Ever since the Pakistani Taliban declared war on politicians from the country’s three mainstream secular parties last month, such “corner meetings” have become the new normal for politicians such as Waqar Ahmed Khan, a sitting senator from the Pakistan People’s party (PPP).
“He knows he has to be careful,” said Mansoor Akbar Kundi, the vice-chancellor of the city’s university and a friend of Khan. “The Taliban threat makes activists and candidates like Waqar less active than they would otherwise be. They just can’t penetrate among the masses like they could in the past.”Khan plays down the threat, saying the shabby city is not as badly hit as other areas in the predominantly Pashtun lands bordering Afghanistan, the province of Khyber Pakhtunkhwa (KPK) and the Federally Administered Tribal Areas (FATA).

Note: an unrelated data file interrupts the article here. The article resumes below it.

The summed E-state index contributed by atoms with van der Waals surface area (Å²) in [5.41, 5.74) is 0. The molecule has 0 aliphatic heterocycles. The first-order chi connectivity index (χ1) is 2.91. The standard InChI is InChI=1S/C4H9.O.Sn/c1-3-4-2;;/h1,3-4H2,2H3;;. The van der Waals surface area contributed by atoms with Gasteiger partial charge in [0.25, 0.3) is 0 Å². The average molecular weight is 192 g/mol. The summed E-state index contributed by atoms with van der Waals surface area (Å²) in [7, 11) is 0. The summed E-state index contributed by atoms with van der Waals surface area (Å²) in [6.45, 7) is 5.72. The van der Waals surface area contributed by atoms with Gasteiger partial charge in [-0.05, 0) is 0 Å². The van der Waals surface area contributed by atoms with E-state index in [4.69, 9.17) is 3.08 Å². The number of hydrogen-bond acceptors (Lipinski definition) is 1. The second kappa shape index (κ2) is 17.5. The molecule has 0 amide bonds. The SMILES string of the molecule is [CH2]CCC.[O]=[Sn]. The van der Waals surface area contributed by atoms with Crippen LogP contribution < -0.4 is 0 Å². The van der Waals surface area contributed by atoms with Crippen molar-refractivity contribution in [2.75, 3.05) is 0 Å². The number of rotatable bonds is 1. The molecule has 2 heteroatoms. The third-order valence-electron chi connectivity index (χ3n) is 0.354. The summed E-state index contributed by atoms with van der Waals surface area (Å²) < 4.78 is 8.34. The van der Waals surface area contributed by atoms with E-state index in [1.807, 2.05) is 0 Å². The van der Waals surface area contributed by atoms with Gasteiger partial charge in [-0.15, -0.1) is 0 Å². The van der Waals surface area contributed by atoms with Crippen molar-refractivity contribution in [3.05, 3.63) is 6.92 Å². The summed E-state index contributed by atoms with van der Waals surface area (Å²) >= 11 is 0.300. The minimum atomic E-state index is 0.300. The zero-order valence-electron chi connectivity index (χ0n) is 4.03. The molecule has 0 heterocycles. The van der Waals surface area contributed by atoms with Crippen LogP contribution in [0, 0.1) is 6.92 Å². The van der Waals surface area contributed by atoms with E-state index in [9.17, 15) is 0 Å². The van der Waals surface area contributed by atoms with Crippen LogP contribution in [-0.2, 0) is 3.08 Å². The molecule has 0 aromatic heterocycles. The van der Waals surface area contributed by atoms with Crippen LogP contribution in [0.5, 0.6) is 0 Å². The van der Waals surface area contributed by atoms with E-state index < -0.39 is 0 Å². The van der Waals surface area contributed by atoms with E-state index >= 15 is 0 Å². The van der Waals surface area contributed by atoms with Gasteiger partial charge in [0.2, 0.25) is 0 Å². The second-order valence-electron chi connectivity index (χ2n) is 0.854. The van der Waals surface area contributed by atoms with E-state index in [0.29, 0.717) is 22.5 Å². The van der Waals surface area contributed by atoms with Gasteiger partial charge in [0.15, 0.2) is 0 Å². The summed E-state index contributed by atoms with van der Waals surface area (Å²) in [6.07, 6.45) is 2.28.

But just a few hours earlier, an activist from another party had been killed when his car was fired at. The incident barely registered in the national media of a country growing used to a relentless campaign of violence against politicians. So far more than 50 people have been killed, including one candidate, and 200 injured. The Pakistani Taliban are determined to use fear and violence to rig historic elections due to be held on 11 May in favour of rightwing religious parties that sympathise with the militants – and many analysts think they are succeeding.
Politicians can’s say they weren’t warned. Last month, the Taliban released a video telling the public to stay away from rallies held by the PPP, the Awami National party (ANP) and Muttahida Qaumio Movement (MQM). All three are secular, have shared power during the last tumultuous five years and backed military campaigns against militants.